Tuesday, July 26, 2011
Tuesday 26th July
I sometimes wonder how it is that time passes so quickly here and how little gets done!
I spent some time this morning with Sr. Lontia. Sr. Lontia is the co-ordinator / manager of St. Vincent's community school, which was established by the Catholic church in Monze to provide an education for orphaned or otherwise disadvantaged children. She has recently spent some time in Scarborough, England - her first visit outside Africa. Two representatives from Monze were invited to spend a few days visiting 10 schools in the Scarborough area with a view to establishing a link with 10 schools around Monze (one being her school - St. Vincent De Paul). At one point she said that she wanted to make it clear to me that when she was considering a link she wasn't begging! She was not looking for money but for an exchange of ideas – things that would help them improve the lives of their students. She is keen to explore the cultural differences between the partner schools.
It was so refreshing to hear this! I have tried to explain this concept to many both in England and here, and many people just don't seem to understand what I am talking about.
Two representatives from Scarborough visited Monze. Sr. Lontia arranged to meet at 8.00am one day but because of various factors didn't arrive until 8.30am by which time those from England were in a state of considerable agitation. In England of course if you are to meet at 8 am you will be there ready at 7.55am. This is something I am used to here and you often lose an hour or two in a day because of such things. However, as Sr. Lontia commented, the obsession with time and filling every minute makes life in the UK very stressful – here people smile much more and can stop to enjoy life.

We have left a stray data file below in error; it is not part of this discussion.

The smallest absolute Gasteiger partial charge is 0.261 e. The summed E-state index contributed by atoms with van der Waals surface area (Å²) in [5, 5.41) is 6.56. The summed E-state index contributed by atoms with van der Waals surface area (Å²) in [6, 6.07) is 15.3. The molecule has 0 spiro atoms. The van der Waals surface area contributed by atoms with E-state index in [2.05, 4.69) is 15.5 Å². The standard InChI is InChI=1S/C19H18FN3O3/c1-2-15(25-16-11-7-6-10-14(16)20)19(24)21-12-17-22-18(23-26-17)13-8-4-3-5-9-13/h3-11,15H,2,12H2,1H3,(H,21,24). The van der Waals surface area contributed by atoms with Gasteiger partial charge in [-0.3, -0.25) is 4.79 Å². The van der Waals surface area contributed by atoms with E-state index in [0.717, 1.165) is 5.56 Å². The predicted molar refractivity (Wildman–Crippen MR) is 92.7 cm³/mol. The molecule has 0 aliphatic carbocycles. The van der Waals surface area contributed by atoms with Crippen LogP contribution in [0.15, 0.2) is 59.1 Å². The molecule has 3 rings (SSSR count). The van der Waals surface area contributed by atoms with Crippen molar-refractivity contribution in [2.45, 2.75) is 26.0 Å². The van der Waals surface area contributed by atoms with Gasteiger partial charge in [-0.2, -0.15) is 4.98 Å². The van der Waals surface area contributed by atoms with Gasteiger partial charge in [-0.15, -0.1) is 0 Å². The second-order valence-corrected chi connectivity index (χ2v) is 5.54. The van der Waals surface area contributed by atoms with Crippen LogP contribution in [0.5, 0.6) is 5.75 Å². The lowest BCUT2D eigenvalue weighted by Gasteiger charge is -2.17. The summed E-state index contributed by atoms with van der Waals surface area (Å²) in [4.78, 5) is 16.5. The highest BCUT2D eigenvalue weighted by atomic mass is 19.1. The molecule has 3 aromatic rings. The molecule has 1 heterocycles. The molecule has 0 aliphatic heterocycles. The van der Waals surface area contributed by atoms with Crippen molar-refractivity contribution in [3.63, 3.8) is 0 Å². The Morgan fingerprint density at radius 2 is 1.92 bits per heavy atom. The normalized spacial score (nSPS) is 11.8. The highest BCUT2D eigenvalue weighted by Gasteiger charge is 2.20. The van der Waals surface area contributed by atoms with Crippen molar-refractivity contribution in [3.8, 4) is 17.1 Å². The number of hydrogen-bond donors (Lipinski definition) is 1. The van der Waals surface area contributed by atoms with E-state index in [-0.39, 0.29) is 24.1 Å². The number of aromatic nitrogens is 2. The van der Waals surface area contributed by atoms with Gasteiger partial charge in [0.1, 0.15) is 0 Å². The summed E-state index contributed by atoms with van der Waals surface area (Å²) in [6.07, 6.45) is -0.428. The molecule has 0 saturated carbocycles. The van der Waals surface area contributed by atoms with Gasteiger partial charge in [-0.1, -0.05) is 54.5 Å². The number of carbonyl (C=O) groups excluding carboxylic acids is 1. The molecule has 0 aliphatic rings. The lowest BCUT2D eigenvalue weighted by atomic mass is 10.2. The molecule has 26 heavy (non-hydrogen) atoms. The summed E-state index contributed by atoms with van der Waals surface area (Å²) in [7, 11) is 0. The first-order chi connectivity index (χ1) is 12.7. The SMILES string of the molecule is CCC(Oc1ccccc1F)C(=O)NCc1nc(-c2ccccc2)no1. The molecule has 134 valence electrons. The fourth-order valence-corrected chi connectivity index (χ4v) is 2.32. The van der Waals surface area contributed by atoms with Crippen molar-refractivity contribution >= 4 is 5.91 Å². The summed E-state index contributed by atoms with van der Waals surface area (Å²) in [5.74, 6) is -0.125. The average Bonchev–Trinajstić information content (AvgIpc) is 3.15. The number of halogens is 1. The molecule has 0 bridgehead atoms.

There is a school blog, but Sr. Lontia wasn't sure that it was working properly. So I decided to have a quick look. The Zamtel network is much better this year, but we decided to call it a day after about 45 minutes, having just about logged in! Sending a few e-mails and a blog can easily take me 2 – 3 hours if the service is OK! So on reflection it is perhaps a marvel that I manage to do anything here.
On Sunday after mass we made an attempt to link the churches in Monze and Cheltenham over the Internet. There were a few hitches! Firstly my message about the time mass was likely to finish here did not get through, so many parishioners at St. Gregory's had given up by the time we connected. We had a problem with voicemail being activated instead of a live session and the network speed at this end was poor. However, despite all of this, some of the parishioners at each end were able to talk to each other and we saw a few pictures at each end. We live in different worlds and there is a danger that the financially poor are ever put at a greater disadvantage. In the West people assume fast broadband speeds are universal and design the systems accordingly. The impatient and efficient mindset can find it difficult to cope with anything less than perfect. So it can be easy to decide that the session where often words were not picked up, video was a small series of stills and the line kept dropping during conversation, was not worth repeating. Here it was a revelation that people here could talk to others across the world – the first time for many. The technology appeared revolutionary and ground breaking, rather than primitive and poor. I hope that we will get many opportunities to try this type of link. Some days it won't work at all, but now and then we will be able to see each other and maybe begin to learn about each others world. If we in the West have the patience and give it the time maybe we will learn to smile again!